Rick Scott is in charge of winning back the Senate majority for Republicans this November.
And he’s worried.
“Look, we have great candidates, we have every reason to believe we can win,” the Florida senator said in a speech at the America First Policy Institute summit on Monday. “The issue we’ve got is we’ve got to raise money.”
Scott, who runs the Senate Republicans’ campaign arm, is pointing to the vast fundraising deficit that some of the top-tier Republican candidates face with less than four months before the midterm elections.
A few examples:
In Georgia, Democratic Sen. Raphael Warnock raised $17.2 million between April 1 and June 30, ending the period with more than $22.2 million in the bank. By contrast, Republican Herschel Walker had just $6.8 million on hand.
In Arizona, Democratic Sen. Mark Kelly raised nearly $13.6 million during the second quarter and ended June with roughly $25 million in the bank. Republicans remain mired in a divisive and costly primary that won’t conclude until next month.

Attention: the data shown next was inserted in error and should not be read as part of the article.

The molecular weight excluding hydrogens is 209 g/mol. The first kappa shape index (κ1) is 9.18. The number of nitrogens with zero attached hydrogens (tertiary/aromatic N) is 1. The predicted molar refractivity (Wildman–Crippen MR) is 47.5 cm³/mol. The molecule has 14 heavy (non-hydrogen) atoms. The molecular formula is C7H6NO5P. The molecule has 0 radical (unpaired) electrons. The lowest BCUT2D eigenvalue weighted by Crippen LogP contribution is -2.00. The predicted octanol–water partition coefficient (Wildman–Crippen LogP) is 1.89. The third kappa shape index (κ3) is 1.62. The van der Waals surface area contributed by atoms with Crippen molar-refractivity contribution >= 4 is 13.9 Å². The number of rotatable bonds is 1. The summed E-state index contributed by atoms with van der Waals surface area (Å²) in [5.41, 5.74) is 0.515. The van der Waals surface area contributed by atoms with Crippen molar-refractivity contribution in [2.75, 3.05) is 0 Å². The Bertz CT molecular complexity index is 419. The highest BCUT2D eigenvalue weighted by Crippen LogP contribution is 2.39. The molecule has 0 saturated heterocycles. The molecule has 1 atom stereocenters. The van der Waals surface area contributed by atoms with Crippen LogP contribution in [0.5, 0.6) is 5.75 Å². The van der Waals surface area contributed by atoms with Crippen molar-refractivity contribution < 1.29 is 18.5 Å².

And it’s not just Democratic incumbents raking in cash for their Senate races. in Pennsylvania, Democratic nominee John Fetterman raised nearly $11 million over the three-month period, doubling what celebrity doctor Mehmet Oz, the Republican nominee, brought in. Even in Ohio, a GOP-leaning state, Democrat Tim Ryan outraised Republican J.D. Vance by a 9-1 margin from April through the end of June.
Now, it’s worth noting here that money isn’t always determinative in Senate races (I wrote about that recently here). And there are plenty of super PACs and outside groups that might help close the money gap.
But even with all that said, it’s absolutely noteworthy that Scott, the Republican senator charged with overseeing these campaigns, decided to publicly admit that the party and its candidates have a fundraising problem.
Scott’s move is strategic. He is hoping to wake up Republican donors (and the candidates they give to) to the fact that they are facing a serious deficit in the money fight at the moment.
The reality, however, is that time is running out for Republicans in the cash dash. TV ads are already running in a number of states – Ryan, for example, has already spent millions on commercials – and ad time for the fall is starting to look scarce.
The Point: Scott knows he can win races where Republicans are outspent – especially given the GOP tilt of the national playing field. But he also knows that you’d always rather be the campaign with more money than the one with less.